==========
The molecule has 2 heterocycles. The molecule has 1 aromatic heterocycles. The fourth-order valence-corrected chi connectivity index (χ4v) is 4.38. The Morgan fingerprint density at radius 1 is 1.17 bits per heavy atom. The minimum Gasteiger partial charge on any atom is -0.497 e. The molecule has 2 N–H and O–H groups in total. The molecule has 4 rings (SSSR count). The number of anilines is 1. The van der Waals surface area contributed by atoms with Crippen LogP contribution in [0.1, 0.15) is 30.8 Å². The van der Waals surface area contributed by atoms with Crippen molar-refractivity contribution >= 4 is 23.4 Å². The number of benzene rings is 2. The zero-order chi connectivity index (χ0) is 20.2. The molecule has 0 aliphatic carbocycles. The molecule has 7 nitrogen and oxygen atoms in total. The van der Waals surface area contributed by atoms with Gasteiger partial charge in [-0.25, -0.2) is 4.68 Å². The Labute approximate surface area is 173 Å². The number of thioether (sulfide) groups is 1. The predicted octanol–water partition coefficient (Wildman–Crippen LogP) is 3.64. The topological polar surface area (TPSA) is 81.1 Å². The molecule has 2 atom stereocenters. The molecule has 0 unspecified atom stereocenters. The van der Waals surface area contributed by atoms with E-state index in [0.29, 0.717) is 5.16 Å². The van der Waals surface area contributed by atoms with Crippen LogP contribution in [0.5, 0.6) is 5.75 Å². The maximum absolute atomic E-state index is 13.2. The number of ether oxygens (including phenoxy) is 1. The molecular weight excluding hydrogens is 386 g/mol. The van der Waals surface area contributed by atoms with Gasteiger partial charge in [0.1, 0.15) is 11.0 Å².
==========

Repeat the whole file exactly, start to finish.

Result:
The molecule has 2 heterocycles. The molecule has 1 aromatic heterocycles. The fourth-order valence-corrected chi connectivity index (χ4v) is 4.38. The Morgan fingerprint density at radius 1 is 1.17 bits per heavy atom. The minimum Gasteiger partial charge on any atom is -0.497 e. The molecule has 2 N–H and O–H groups in total. The molecule has 4 rings (SSSR count). The number of anilines is 1. The van der Waals surface area contributed by atoms with Crippen LogP contribution in [0.1, 0.15) is 30.8 Å². The van der Waals surface area contributed by atoms with Crippen molar-refractivity contribution >= 4 is 23.4 Å². The number of benzene rings is 2. The zero-order chi connectivity index (χ0) is 20.2. The molecule has 0 aliphatic carbocycles. The molecule has 7 nitrogen and oxygen atoms in total. The van der Waals surface area contributed by atoms with Gasteiger partial charge in [-0.25, -0.2) is 4.68 Å². The Labute approximate surface area is 173 Å². The number of thioether (sulfide) groups is 1. The predicted octanol–water partition coefficient (Wildman–Crippen LogP) is 3.64. The topological polar surface area (TPSA) is 81.1 Å². The molecule has 2 atom stereocenters. The molecule has 0 unspecified atom stereocenters. The van der Waals surface area contributed by atoms with E-state index in [0.29, 0.717) is 5.16 Å². The van der Waals surface area contributed by atoms with Crippen LogP contribution in [0.5, 0.6) is 5.75 Å². The maximum absolute atomic E-state index is 13.2. The number of ether oxygens (including phenoxy) is 1. The molecular weight excluding hydrogens is 386 g/mol. The van der Waals surface area contributed by atoms with Gasteiger partial charge in [0.1, 0.15) is 11.0 Å².